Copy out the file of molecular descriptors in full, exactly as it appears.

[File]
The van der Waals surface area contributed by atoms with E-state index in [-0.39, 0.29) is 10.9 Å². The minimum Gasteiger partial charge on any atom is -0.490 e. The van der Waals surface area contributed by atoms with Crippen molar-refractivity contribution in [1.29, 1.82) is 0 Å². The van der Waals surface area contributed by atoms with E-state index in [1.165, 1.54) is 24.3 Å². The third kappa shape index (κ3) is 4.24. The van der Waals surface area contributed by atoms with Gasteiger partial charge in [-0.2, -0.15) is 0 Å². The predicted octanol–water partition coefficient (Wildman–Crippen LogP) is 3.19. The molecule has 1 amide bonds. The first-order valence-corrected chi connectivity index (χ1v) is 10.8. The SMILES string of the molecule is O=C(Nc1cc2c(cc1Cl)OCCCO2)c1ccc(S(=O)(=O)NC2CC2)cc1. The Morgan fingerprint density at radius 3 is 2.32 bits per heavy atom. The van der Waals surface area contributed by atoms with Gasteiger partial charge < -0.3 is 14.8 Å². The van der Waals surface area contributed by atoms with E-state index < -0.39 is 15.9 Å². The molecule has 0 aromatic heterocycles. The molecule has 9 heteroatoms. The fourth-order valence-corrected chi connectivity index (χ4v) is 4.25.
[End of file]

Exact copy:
The van der Waals surface area contributed by atoms with E-state index in [-0.39, 0.29) is 10.9 Å². The minimum Gasteiger partial charge on any atom is -0.490 e. The van der Waals surface area contributed by atoms with Crippen molar-refractivity contribution in [1.29, 1.82) is 0 Å². The van der Waals surface area contributed by atoms with E-state index in [1.165, 1.54) is 24.3 Å². The third kappa shape index (κ3) is 4.24. The van der Waals surface area contributed by atoms with Gasteiger partial charge in [-0.2, -0.15) is 0 Å². The predicted octanol–water partition coefficient (Wildman–Crippen LogP) is 3.19. The molecule has 1 amide bonds. The first-order valence-corrected chi connectivity index (χ1v) is 10.8. The SMILES string of the molecule is O=C(Nc1cc2c(cc1Cl)OCCCO2)c1ccc(S(=O)(=O)NC2CC2)cc1. The Morgan fingerprint density at radius 3 is 2.32 bits per heavy atom. The van der Waals surface area contributed by atoms with Gasteiger partial charge < -0.3 is 14.8 Å². The van der Waals surface area contributed by atoms with E-state index < -0.39 is 15.9 Å². The molecule has 0 aromatic heterocycles. The molecule has 9 heteroatoms. The fourth-order valence-corrected chi connectivity index (χ4v) is 4.25.